How does HSRP provide first hop redundancy?
Click on the arrows to vote for the correct answerA. B. C. D.
HSRP (Hot Standby Router Protocol) is a Cisco proprietary protocol that provides first hop redundancy for IP networks. It enables multiple routers to participate in a virtual router group, presenting the appearance of a single virtual router to the hosts on a LAN. The protocol works by creating a virtual MAC address and a virtual IP address that are shared among the routers in the group, allowing them to work together to provide redundancy and load balancing.
The correct answer is B, which describes how HSRP provides first hop redundancy. When HSRP is configured on a LAN, the participating routers elect a standby router and a set of active routers. The standby router monitors the active routers and takes over if an active router fails. The virtual IP address is assigned to the active router, which responds to ARP requests for the virtual IP address with the virtual MAC address. The standby router monitors the active router and takes over if it stops responding.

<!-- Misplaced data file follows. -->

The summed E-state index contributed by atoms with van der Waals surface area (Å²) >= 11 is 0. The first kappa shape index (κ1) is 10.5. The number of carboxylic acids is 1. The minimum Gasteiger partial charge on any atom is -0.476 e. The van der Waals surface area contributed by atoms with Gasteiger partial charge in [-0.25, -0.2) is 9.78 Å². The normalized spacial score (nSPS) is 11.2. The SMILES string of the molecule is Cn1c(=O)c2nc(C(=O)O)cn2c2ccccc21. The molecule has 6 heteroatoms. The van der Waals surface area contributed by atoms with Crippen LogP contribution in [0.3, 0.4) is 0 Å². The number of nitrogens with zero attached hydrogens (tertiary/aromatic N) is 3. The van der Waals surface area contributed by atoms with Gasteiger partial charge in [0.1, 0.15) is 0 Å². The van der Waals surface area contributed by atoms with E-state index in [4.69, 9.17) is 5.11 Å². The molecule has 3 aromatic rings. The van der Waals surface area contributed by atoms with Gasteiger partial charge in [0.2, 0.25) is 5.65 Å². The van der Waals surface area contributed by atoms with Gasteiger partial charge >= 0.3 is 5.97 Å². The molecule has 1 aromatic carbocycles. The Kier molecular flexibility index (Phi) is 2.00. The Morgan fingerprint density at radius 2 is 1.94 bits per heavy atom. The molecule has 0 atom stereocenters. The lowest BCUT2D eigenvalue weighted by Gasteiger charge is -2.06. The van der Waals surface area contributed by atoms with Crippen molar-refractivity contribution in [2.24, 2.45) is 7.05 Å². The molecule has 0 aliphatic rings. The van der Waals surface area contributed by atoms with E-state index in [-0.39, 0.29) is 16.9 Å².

When a host on the LAN sends a packet to a destination outside the local network, the packet is sent to the virtual MAC address of the HSRP group. The active router in the group receives the packet and forwards it to the next hop router in the path to the destination. If the active router fails, the standby router takes over and continues forwarding packets.
Option A is incorrect because HSRP does not load-balance Layer 2 traffic by flooding traffic out all interfaces configured with the same VLAN. It provides redundancy and failover for the default gateway on a LAN.
Option C is incorrect because HSRP does not forward multiple packets to the same destination over different routed links in the data path. It provides redundancy and failover for the default gateway on a LAN.
Option D is incorrect because HSRP does not load-balance traffic by assigning the same metric value to more than one route to the same destination in the IP routing table. It provides redundancy and failover for the default gateway on a LAN.